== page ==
The most widely accepted definition of health is that of the World Health Organization Constitution. It states: "health is a state of complete physical, mental and social well-being and not merely the absence of disease or infirmity" (World Health Organization, 1946). In more recent years, this statement has been amplified to include the ability to lead a "socially and economically productive life". The WHO definition is not without criticism, mainly that it is too broad. Some argue that health cannot be defined as a state at all, but must be seen as a dynamic process of continuous adjustment to the changing demands of living. In spite of its limitations, the concept of health as defined by WHO is broad and positive in its implications, in that it sets out a high standard for positive health. The most solid aspects of wellness that fit firmly in the realm of medicine are the environmental health, nutrition, disease prevention, and public health matters that can be investigated and assist in measuring well-being.
The notion of physical fitness is used in two close meanings. General fitness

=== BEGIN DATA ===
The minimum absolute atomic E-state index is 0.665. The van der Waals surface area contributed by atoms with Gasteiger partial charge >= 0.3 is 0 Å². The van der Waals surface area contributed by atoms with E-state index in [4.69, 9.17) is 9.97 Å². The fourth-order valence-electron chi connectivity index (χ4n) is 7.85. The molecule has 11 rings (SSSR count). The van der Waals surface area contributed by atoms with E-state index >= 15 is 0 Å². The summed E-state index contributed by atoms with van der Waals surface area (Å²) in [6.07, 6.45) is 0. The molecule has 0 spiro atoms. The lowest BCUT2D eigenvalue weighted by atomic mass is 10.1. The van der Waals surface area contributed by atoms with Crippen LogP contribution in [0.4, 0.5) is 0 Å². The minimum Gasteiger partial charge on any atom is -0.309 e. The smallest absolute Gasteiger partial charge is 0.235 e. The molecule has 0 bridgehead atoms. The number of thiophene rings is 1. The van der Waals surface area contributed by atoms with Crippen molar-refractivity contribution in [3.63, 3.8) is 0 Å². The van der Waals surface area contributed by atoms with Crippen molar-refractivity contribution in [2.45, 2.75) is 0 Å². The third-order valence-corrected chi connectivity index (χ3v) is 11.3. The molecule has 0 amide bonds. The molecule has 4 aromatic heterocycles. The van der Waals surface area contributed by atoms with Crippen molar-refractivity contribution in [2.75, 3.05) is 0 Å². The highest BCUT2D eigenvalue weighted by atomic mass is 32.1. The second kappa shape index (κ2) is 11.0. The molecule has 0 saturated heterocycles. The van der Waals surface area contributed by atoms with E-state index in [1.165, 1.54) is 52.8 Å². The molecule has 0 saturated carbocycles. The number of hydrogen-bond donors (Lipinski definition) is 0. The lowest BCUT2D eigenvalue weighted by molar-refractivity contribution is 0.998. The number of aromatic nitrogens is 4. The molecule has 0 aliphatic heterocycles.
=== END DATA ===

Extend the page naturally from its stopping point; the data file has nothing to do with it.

In its most general meaning, physical fitness is a general state of good physical health. A physically handicapped person's body may be physically fit (healthy), though its ability is likely to be less than optimum. Physical fitness is usually a result of regular physical activity and proper nutrition. Physical fitness can be divided into different areas, including: Flexibility
The government Physical Activity Guidelines for Americans say to aim for at least 2 hours and 30 minutes of aerobic activity that requires moderate effort each week. Task-oriented fitness
A person may be said to be physically fit to perform a particular task with a reasonable efficiency, for example, fit for military service. Military-style
In recent years, Military-style fitness training programs have become increasingly popular among civilians. Courses are...
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